Update from Ami Bhatt

Dear friends, volunteers, and partners of GO,

I hope this email finds you and your loved ones very well. I am writing to you from my new position as Assistant Professor of Medicine and Genetics at Stanford University, as of October 2014. While I’m disappointed to have missed my friends during this record-breaking winter in Boston, the eternal spring of Palo Alto is suiting me well. I’ve been lucky to be surrounded by many inspiring and amazing new friends here, and am energized by the creativity and spirit of innovation that imbues all aspects of life in the Bay area. I am settling in well and my laboratory is up and running – and luckily for me, is filling up quickly with brilliant, talented and fun folks. Meanwhile, Franklin and I, along with a team of bright and committed GO leaders, continue to meet regularly and are working to broaden GO’s scope and impact.

2015 is an exciting year for GO. Some highlights:

  • The Global Cancer Project Map (a collaboration with the National Cancer Institute) is launching to the public on March 25th
  • GO’s 2nd Annual Symposium is being held at the Fred Hutchinson Cancer Center in Seattle on March 31st.
  • Our low-literacy Patient Education Materials are making their way to Haiti.
  • The Belarus Palliative Care Initiative is planning a second workshop in September in Minsk.
  • Students for GO and GO Young Professionals are gaining ground with a new chapter at BU and specific initiatives like the Tele-radiology Project.
  • Along with several colleagues at the Center for Innovation in Global Health and beyond, I am leading an effort to build a Stanford-based Global Oncology Initiative.
  • Organizationally, we are streamlining GO’s message so that no matter where we are in the world, GO volunteers are singing the same tune.
  • In 2015 we are initiating annual fundraising, building an advisory network, and working strategically to grow and support our talented volunteers.

For me, being at Stanford for the last five months has highlighted the importance of decentralizing GO and forging personal networks wherever possible in order to sustain and scale our efforts and our successes. GO Bay Area complements GO Boston, GO Seattle, and all of our chapters. We now have a Palo Alto/Bay Area team of volunteers focused on growing the organization in ways we have not yet had the resources to address. Equally important, a Palo Alto presence has exposed GO to a whole new cohort of global cancer and philanthropic minds, tremendously expanding our network.

I close with a story – Heng is a 22 year old woman who was recently seen by Dr. Rob Negrin, the Chief of my BMT division at Stanford, during a medical volunteerism trip to Cambodia. She is a bright and enthusiastic young woman, recently married and full of life – unfortunately, Heng was diagnosed with acute lymphoblastic leukemia very recently. As you all likely know, if Heng had access to cancer care in the US, she would have an ~85% chance of being cured. But without our help, she won’t have access and will die of a highly curable disease – simply because she happens to live in Cambodia. The work that you and I are engaged in to address these types of tragic inequalities is critical to people like Heng and her family – and while we have made incredible progress, we have a long way to go. In hearing about Heng, I am reminded of the profound significance of GO’s work, and I have renewed inspiration to spend every effort leveling the playing field of cancer care worldwide. I hope you’ll consider following this link and supporting Heng. Note: the fundraiser has ended, but you can recent updates of Heng’s progress.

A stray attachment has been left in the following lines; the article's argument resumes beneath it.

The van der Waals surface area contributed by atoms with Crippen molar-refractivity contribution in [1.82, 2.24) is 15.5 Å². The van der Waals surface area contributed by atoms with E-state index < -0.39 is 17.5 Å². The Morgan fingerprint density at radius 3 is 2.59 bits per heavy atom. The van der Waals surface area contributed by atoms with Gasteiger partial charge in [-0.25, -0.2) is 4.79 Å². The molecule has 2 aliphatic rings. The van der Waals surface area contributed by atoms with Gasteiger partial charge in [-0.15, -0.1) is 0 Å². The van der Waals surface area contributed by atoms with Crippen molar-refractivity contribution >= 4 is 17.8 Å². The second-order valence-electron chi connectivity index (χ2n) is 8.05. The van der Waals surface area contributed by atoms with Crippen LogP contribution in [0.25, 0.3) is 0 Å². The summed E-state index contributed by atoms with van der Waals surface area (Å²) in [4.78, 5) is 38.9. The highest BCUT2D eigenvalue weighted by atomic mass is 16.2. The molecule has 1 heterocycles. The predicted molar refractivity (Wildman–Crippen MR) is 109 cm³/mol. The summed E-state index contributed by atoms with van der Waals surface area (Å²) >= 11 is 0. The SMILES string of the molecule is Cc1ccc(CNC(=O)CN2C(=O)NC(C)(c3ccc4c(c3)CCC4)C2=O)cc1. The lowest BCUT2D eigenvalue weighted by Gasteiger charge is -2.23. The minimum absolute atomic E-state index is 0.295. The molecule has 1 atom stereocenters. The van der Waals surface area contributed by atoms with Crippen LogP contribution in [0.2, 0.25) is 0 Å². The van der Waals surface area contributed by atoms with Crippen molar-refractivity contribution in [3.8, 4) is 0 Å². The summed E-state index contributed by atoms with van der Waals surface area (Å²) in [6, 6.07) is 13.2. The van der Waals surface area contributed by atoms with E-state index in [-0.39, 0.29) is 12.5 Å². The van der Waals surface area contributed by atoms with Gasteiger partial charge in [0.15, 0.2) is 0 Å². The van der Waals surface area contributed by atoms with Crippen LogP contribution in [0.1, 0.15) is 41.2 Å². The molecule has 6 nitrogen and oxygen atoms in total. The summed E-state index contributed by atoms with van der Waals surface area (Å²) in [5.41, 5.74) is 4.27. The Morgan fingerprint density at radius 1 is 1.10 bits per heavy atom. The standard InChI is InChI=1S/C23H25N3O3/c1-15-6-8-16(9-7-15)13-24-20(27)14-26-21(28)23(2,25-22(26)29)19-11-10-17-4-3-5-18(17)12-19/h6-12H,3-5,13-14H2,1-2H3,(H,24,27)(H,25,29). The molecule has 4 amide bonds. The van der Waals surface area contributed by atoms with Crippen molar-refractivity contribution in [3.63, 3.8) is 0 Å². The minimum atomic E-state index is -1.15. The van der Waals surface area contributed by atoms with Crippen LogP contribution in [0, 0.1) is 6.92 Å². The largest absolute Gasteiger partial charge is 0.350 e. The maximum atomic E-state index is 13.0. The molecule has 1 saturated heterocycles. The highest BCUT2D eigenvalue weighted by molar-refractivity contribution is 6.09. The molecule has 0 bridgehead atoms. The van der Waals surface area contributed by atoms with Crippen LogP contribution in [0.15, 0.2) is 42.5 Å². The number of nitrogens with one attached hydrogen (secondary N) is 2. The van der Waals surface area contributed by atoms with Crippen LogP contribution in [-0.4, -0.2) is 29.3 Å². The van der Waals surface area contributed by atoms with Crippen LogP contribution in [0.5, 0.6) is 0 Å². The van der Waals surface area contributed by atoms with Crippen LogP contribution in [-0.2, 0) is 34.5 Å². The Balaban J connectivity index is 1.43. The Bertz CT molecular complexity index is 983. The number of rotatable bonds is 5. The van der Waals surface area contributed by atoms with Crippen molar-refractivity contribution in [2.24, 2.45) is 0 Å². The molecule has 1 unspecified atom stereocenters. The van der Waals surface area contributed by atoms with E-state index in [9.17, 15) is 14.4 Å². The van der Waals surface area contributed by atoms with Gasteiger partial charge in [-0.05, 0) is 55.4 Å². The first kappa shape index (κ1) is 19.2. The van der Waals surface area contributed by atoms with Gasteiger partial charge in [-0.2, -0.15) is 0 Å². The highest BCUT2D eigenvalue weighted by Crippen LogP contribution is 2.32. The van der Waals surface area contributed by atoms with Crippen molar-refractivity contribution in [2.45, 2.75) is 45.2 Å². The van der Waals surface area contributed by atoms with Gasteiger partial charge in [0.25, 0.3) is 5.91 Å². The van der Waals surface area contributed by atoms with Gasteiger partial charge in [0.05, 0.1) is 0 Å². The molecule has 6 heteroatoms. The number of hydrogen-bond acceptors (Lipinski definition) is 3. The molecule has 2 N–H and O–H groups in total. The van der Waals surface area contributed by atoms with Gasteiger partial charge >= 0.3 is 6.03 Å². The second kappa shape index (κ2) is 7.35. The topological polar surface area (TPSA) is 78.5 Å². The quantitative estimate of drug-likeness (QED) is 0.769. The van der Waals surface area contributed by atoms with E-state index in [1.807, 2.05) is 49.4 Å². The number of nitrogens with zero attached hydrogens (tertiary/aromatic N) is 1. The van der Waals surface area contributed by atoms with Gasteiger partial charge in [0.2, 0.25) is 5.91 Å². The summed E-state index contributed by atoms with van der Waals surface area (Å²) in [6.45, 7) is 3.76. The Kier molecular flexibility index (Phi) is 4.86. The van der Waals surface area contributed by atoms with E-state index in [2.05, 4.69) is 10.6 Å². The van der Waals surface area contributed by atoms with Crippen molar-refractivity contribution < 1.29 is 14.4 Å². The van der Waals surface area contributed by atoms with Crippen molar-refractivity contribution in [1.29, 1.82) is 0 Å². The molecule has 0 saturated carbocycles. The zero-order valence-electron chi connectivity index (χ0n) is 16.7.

In closing, I want you all to understand the impact of your broader work on behalf of GO. Some of you are advocates for improved cancer and palliative care, others are occasional volunteers, and many of you dedicate several hours or more of your week to these efforts. Each and every one of you is helping to make a difference. By building solutions that scale and that leverage the talents of medical and non-medical professionals, alike, you are helping to ensure that the future will be free of such stark and unfair inequalities.

Most importantly – I want to personally thank you for your vision, friendship and dedication.

Yours very truly,
Ami

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